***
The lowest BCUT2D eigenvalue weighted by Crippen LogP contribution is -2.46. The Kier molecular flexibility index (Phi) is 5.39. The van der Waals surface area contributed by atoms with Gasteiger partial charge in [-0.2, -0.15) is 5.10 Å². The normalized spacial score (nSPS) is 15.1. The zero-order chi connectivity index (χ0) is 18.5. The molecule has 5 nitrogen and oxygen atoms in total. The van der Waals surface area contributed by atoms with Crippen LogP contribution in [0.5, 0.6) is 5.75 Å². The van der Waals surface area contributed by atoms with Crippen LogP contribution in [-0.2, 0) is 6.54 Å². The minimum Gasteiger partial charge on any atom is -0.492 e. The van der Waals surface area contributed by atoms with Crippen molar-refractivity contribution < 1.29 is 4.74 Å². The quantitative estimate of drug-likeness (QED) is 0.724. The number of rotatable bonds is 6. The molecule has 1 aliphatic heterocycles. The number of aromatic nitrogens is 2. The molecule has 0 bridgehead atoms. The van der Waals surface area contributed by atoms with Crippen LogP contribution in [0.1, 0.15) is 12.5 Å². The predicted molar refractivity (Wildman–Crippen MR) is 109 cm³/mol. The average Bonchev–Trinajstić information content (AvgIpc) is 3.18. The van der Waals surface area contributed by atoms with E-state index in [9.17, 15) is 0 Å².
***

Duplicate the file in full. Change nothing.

The lowest BCUT2D eigenvalue weighted by Crippen LogP contribution is -2.46. The Kier molecular flexibility index (Phi) is 5.39. The van der Waals surface area contributed by atoms with Gasteiger partial charge in [-0.2, -0.15) is 5.10 Å². The normalized spacial score (nSPS) is 15.1. The zero-order chi connectivity index (χ0) is 18.5. The molecule has 5 nitrogen and oxygen atoms in total. The van der Waals surface area contributed by atoms with Crippen LogP contribution in [0.5, 0.6) is 5.75 Å². The van der Waals surface area contributed by atoms with Crippen LogP contribution in [-0.2, 0) is 6.54 Å². The minimum Gasteiger partial charge on any atom is -0.492 e. The van der Waals surface area contributed by atoms with Crippen molar-refractivity contribution < 1.29 is 4.74 Å². The quantitative estimate of drug-likeness (QED) is 0.724. The number of rotatable bonds is 6. The molecule has 1 aliphatic heterocycles. The number of aromatic nitrogens is 2. The molecule has 0 bridgehead atoms. The van der Waals surface area contributed by atoms with Crippen LogP contribution in [0.1, 0.15) is 12.5 Å². The predicted molar refractivity (Wildman–Crippen MR) is 109 cm³/mol. The average Bonchev–Trinajstić information content (AvgIpc) is 3.18. The van der Waals surface area contributed by atoms with E-state index in [9.17, 15) is 0 Å².